For many new gardeners, the sound of potato blight or tomato blight feels like another language. From mildew to botrytis, many diseases can affect your vegetable and fruit plants. Let’s look at some of the most common ones in detail and some ways to avoid them or how you can treat the plants affected.
This is a fungal infection of the leaves and sometimes fruit, often called grey mould. It usually affects plants like cucumbers in a warm greenhouse in damp, hot conditions. Outdoors if it is really rainy for a long period, you may spot the grey, mouldy effect on strawberries, lettuce, and squash leaves too and there is a Botrytis specific to grapes, which rots the fruit and reduces the size of the harvest. You should note that the best defence is healthy soil, good hygiene, removal of leaves and nutritious soil.
How to fix it:
Remove any affected leaves and fruit immediately so that it does not spread. Dispose of the leaves but not in your compost or it may spread in there. Good hygiene is essential. Use gloves and bag the grey mouldy leaves and fruit. Cut back some leaves to allow some air to circulate around the affected strawberries. Sterilize equipment after use too. For grapes, remove the dead leaves and any affected fruit. If these grey leaves drop to the ground, they can stay active in the soil over winter so make sure you dispose of the mouldy leaves miles away from the grapevine.
Potato or tomato blight
The first thing you notice is patches of dark brown or black shades on the leaves of the plant. Leaves curl up, wilt and die and if left unnoticed, it will travel down stems to tomatoes, or to the roots of potatoes. This affects the potato root, turning the potatoes a messy foul often foul-smelling black shortly after harvesting, so you cannot eat or store them. Dig up and destroy affected plants, bag them up, and keep them away from the vegetable plot.
How to fix it:
The first question is are you practising crop rotation? Planting the same crop in the same spot each year is a cause for concern with this disease. Blight is caused by wet weather when it’s warm, and there’s not much we can do about that here in the UK. Place a polythene bag over the affected (tomato or) potato to stop the spread of the disease. Then dig up and remove any plant affected using gloves. Contain the diseased plant in the bag, take it away from the area, and burn or destroy it. Do not add any plant with diseases to the compost heap or you may infect that too. Do not plant potatoes or tomatoes in the same spot for at least 4 years. Tomatoes are in the same family and tomato blight is very common in hot, wet summers. Another way to combat potato blight is to choose resistant tubers to start with.
Club root affects plants in the cabbage family so anything with Brassica in its Latin name. It develops in soil as a mould that looks slimy. If left in the ground, the roots of all your cabbages (or sprouts etc) will swell and look very strange and distorted compared to a normal vertical root, when you dig them up. The plant will wilt and look very sorry for itself and you will not be harvesting many sprouts, kale or cabbages.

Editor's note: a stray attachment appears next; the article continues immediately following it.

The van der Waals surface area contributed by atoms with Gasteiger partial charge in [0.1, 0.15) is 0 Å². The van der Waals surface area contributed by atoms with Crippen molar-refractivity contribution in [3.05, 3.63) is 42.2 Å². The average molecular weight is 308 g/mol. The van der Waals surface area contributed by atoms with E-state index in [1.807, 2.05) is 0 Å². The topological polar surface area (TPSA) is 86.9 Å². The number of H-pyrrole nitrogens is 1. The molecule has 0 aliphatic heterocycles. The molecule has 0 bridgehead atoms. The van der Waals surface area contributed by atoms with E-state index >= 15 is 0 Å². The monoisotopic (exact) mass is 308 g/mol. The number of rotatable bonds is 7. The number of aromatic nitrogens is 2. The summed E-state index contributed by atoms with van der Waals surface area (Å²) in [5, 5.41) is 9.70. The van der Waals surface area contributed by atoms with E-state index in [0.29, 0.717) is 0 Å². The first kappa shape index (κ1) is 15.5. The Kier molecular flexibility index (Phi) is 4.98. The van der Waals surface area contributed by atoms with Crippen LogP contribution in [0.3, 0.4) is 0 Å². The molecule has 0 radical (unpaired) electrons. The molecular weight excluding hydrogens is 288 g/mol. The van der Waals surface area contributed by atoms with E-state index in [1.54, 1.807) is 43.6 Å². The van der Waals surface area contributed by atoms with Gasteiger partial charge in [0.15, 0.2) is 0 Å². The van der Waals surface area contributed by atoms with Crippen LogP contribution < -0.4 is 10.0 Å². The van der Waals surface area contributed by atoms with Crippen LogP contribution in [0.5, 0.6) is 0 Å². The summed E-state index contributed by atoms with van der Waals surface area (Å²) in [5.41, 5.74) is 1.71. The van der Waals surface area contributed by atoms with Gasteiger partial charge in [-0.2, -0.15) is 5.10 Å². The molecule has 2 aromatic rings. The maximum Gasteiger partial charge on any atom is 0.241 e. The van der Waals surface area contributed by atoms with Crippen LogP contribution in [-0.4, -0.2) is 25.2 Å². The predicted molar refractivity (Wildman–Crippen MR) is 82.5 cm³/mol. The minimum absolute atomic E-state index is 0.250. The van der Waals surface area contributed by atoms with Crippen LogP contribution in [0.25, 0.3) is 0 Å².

How to fix it:
The mould needs damp soil to thrive and experts tell us that it is more common in acidic soil. Good drainage will remove some of the dampness, so dig, rake and add a handful of sand at intervals to help with drainage. Next, apply a layer of lime to make the soil less susceptible. Luckily, cabbages prefer soil that has been limed too. Dig up any affected plants as soon as you spot any problems and destroy them away from the veg patch.
Sometimes called Powdery Mildew, anybody who grows cucumber or gooseberries will know what this is. On cucumbers, it resembles a dusting of talcum powder on leaves and even fruit, and on gooseberries, the ripening fruit seems to have a white coating. It can affect apples, blackcurrants, cabbages and the Brassica family, courgettes, and peas.
How to fix it:
This fungal disease enjoys heatwave weather when there is no fresh wind blowing, and sometimes it appears in drought, when the plants feel under stress. Make sure you water regularly, and try to clear away any block to fresh air circulating by removing old branches or dead leaves. If the soil has been mulched, it gives more protection against drying out, so apply a 2-inch (4-5 cm) layer of mulch in spring to deter the mildew.
This one makes the bulb of the onion turn white but you will notice the leaves turn a dull yellow colour first. The base of the bulb goes squishy and you may notice feathery white mould covering parts of the forming onion. The mould is called Stromatinia cepivoria, and if untreated, black fruit can drop into the soil underneath, so it is important not to let that happen because this mould can survive for many years after fruiting.
How to fix it:
Dig up the onions affected as soon as you notice and bag them up and take them away from the area. Take care to watch any others in that row. The advice at my allotment is that onions grown from seed are more susceptible so try growing onion sets for the next few years. Do not plant onions in that patch for 7-8 years as the mould can live for a few years. Avoid planting leeks too as they are from the same family.
This week I bet you’re squirming at the thought of all those possible diseases. The best help is to practise crop rotation, tackle any problems as early as possible and have excellent hygiene in removing any affected crops. Next week, let’s look at companion planting for a thriving spring garden. This means growing two plants close together for a beneficial effect. Find out more next week!